New research enabled by CareEvolution’s research platform indicates commercially available wearable devices such as the Apple Watch show promise for monitoring and forecasting population changes in COVID-19 activity and infection rates up to 12 days earlier than CDC data alone. 

This approach of using wearable devices for monitoring infection rates complements existing methods for tracking viral illnesses, including medical appointments, laboratory test results, and wastewater testing by providing an early signal for changes in disease prevalence.

The data come from DETECT, a collaborative study launched at the onset of the COVID-19 pandemic by Scripps Research in partnership with CareEvolution and The Rockefeller Foundation. CareEvolution is a health technology company headquartered in Ann Arbor, Michigan.

The study utilizes CareEvolution’s digital clinical trial and research platform, MyDataHelps, through which researchers collected resting heart rate and step count from wearable devices and self-reported data (e.g., test results, symptoms, and demographic information) from thousands of participants across the United States.

On September 22, Lancet Digital Health published a study based on DETECT data, showing that wearables can identify variations in individual data, perhaps before the participant experiences any symptoms, providing an early indication of viral infection. The researchers showed that tracking changes in this sensor data can significantly improve predictions for the seven-day moving average of COVID-19 infection rates up to 12 days in the future when compared to CDC data alone.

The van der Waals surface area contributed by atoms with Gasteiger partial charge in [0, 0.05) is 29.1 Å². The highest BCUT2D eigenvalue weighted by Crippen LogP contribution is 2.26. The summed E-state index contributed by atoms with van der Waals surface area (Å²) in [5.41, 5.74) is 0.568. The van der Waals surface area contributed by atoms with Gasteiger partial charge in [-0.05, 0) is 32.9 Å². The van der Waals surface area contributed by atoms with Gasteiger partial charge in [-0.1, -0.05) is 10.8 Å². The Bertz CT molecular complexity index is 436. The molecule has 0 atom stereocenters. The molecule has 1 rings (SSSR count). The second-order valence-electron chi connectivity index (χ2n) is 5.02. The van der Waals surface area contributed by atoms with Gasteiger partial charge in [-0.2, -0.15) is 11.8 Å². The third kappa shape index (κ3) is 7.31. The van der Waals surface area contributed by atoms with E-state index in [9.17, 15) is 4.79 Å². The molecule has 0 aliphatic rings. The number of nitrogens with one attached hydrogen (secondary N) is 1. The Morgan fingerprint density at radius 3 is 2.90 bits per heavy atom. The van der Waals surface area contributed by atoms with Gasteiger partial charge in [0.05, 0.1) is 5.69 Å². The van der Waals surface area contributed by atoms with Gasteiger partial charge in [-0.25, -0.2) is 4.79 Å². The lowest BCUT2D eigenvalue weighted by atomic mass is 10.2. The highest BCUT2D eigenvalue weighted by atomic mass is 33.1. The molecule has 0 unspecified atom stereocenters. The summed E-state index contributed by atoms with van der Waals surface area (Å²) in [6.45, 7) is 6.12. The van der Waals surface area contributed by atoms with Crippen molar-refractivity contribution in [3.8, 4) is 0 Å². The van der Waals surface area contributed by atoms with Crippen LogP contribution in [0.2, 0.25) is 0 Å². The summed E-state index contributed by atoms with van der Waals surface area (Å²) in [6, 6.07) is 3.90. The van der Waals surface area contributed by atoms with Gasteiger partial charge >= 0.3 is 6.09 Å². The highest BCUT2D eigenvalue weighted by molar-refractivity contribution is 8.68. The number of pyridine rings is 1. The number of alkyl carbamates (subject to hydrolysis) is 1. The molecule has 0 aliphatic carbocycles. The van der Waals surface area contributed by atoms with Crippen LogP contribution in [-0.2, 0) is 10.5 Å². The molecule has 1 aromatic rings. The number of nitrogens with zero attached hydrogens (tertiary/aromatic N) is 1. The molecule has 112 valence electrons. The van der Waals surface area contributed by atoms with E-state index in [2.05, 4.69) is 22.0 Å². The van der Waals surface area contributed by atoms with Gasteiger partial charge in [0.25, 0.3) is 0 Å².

“Passive, continuous monitoring through wearables can unlock a deeper understanding of population-level early physiological responses to viruses,” says co-author Edward Ramos, Ph.D., Principal Science Officer at CareEvolution and co-founder of the Digital Trials Center at Scripps Research. “With the ever-increasing prevalence of fitness trackers or smart watches, there’s potential to not only enhance the surveillance of COVID-19 infection, but the onset of other viral respiratory illnesses as well.”

Relative to other data collections intended for viral illness tracking, such as wastewater testing, sensor-based surveillance provides inexpensive data that complement these traditional monitoring tactics, giving a population-level prediction of viral infection trends. Integrating sensor-based data with traditional surveillance methods could be critical for developing actionable insights for future COVID-19 predictions, other emerging viruses, and seasonal epidemics.


The DETECT study was launched on March 25, 2020, and is open to any adult (aged ≥18 years) living in the USA who has a Fitbit or a smartwatch or fitness tracker that connects to Apple HealthKit or Google Fit. Participants join the study by downloading the MyDataHelps™ app, which is available on Android and iPhone operating systems. 

Funding for the study includes support in part from the National Center for Advancing Translational Sciences of the US National Institutes of Health, The Rockefeller Foundation, and Amazon Web Services.

Article provided with permission from AppleWorld.Today